Students must write an essay comparing the memoir they presented in their book talk to the memoir they have chosen for their third reading.  In this module, we are also going to look at examples of personal narrative in film (maybe Persepolis?) and in radio/TV (This American Life).

*

My goal in the course as a whole is to balance the ministerial requirements of the course (understand and analyze a genre) with my personal goals for the students (learn to behave as readers by choosing reading material, discussing it with others, making informed decisions about what to read next, thinking through the pleasures and difficulties of a text, etc.)

Toward the end of the semester, I’ll let you know the general student response to these various books.

Your questions and suggestions are welcome and anxiously awaited.

What Does Learning Look Like?

My “personal narrative” class is going great.

We started by reading Jeannette Walls’ The Glass Castle, and they seemed to like it.  A lot.  Most of them did the reading and participated actively in the group work, and after a little talk to them about “what to do if you HAVEN’T done the reading and CAN’T participate in the group work,” they mostly seemed to take responsibility and work together well.  We looked at the elements of literary analysis, and for each class, each group was responsible for analyzing a different part of the memoir.  When they got to the first in-class assignment (wherein they analyzed an unseen text using the elements we’d discussed), almost everyone did a good job.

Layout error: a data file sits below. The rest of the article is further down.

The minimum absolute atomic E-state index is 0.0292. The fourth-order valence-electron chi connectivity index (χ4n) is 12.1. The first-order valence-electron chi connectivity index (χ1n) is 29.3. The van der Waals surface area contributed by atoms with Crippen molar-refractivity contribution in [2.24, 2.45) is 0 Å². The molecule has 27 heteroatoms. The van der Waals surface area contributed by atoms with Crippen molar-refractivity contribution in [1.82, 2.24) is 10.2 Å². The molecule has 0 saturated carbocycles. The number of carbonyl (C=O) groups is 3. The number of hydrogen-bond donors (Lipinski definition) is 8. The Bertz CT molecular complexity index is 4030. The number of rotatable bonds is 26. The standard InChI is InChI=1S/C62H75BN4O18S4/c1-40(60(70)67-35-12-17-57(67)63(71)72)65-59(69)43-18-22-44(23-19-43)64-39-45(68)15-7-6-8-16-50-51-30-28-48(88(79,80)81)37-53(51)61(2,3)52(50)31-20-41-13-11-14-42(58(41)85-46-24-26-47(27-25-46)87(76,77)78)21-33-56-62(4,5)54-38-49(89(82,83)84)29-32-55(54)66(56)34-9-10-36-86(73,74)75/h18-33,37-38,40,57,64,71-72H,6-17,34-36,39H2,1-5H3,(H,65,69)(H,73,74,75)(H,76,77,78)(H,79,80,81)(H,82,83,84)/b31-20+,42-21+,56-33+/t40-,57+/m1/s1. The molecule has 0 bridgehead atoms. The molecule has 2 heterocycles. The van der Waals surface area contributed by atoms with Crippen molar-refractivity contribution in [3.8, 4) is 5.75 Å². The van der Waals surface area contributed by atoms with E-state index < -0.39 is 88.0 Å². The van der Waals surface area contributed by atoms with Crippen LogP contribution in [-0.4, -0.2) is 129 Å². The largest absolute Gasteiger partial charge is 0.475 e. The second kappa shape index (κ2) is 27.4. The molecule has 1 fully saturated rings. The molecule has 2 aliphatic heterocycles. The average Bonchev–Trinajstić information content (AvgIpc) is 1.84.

Now we’ve started the second unit.  They have each been assigned a memoir from a list of eight; I asked them to give me their top three choices from the list, and I tried to give them one of the books they chose.  They are working with others who have read the same book, preparing a “book talk.”  I have given them a list of ten possible “book talk” topics, including things like “important themes,” “historical, geographical and social context,” “what I loved about this book” and “what I learned from reading this book.”  To practice preparing and presenting, they had to choose one of the topics and present on The Glass Castle.  These practice orals were the best I’ve seen; with a few exceptions, they were thorough, engaging and on point.

Then I asked them to focus on their second book, to divvy up topics among their group members (each of the four or five group members should choose a different topic), and to each prepare a five-minute presentation on their topic (for a total of 20-25 minutes per group).  The overall thrust of the “book talk” is to convince others in the class to choose the book for their third reading.  (I am indebted to Nancie Atwell’s The Reading Zone for giving me the term “book talk” and for helping me as I constructed these assignments.)

After the “book talks,” students must write a report in which they tell me which book they’re going to choose from the list for their third reading, and why.  They must write a paragraph about each of the seven books they saw presented and explain why they did or did not choose each one.  In the end, each student must write a comparative literary analysis of his or her second and third readings.

They really seem to be having a good time.  In their group discussions today, as they chose their individual topics and structured their group presentations, their level of engagement was the highest I think I’ve ever seen in a literature class.  They were sparring, writing, drawing diagrams, asking questions of me and of each other.  They all wrote tons of stuff on their worksheets and took lots of notes for themselves before handing the worksheets into me.

But here’s my question.

What are they learning?